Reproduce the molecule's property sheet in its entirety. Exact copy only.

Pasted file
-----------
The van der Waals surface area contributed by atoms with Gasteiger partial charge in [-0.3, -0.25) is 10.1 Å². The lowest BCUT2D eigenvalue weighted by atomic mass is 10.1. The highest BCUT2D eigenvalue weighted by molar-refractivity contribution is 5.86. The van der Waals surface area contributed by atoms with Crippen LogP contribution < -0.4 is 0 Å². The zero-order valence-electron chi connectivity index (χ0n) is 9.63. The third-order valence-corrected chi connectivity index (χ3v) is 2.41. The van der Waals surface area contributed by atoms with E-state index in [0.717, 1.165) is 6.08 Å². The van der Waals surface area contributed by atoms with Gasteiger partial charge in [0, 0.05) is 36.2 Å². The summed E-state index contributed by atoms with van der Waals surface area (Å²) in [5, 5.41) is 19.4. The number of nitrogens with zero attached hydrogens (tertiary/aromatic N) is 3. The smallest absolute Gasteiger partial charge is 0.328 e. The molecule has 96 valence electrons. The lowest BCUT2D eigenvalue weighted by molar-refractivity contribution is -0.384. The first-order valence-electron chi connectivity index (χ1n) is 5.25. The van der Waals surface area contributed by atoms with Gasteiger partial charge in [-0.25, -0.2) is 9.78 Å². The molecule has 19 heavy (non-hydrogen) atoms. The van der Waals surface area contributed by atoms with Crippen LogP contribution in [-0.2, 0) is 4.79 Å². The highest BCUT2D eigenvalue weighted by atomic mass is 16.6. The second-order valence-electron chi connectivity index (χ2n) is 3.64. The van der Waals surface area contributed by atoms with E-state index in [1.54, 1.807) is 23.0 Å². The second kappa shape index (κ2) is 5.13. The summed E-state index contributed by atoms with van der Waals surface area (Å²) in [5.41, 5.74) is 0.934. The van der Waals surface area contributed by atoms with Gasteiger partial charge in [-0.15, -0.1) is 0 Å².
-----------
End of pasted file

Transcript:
The van der Waals surface area contributed by atoms with Gasteiger partial charge in [-0.3, -0.25) is 10.1 Å². The lowest BCUT2D eigenvalue weighted by atomic mass is 10.1. The highest BCUT2D eigenvalue weighted by molar-refractivity contribution is 5.86. The van der Waals surface area contributed by atoms with Crippen LogP contribution < -0.4 is 0 Å². The zero-order valence-electron chi connectivity index (χ0n) is 9.63. The third-order valence-corrected chi connectivity index (χ3v) is 2.41. The van der Waals surface area contributed by atoms with E-state index in [0.717, 1.165) is 6.08 Å². The van der Waals surface area contributed by atoms with Gasteiger partial charge in [0, 0.05) is 36.2 Å². The summed E-state index contributed by atoms with van der Waals surface area (Å²) in [5, 5.41) is 19.4. The number of nitrogens with zero attached hydrogens (tertiary/aromatic N) is 3. The smallest absolute Gasteiger partial charge is 0.328 e. The molecule has 96 valence electrons. The lowest BCUT2D eigenvalue weighted by molar-refractivity contribution is -0.384. The first-order valence-electron chi connectivity index (χ1n) is 5.25. The van der Waals surface area contributed by atoms with Gasteiger partial charge in [-0.25, -0.2) is 9.78 Å². The molecule has 19 heavy (non-hydrogen) atoms. The van der Waals surface area contributed by atoms with Crippen LogP contribution in [-0.2, 0) is 4.79 Å². The highest BCUT2D eigenvalue weighted by atomic mass is 16.6. The second-order valence-electron chi connectivity index (χ2n) is 3.64. The van der Waals surface area contributed by atoms with E-state index in [1.54, 1.807) is 23.0 Å². The second kappa shape index (κ2) is 5.13. The summed E-state index contributed by atoms with van der Waals surface area (Å²) in [5.41, 5.74) is 0.934. The van der Waals surface area contributed by atoms with Gasteiger partial charge in [-0.15, -0.1) is 0 Å².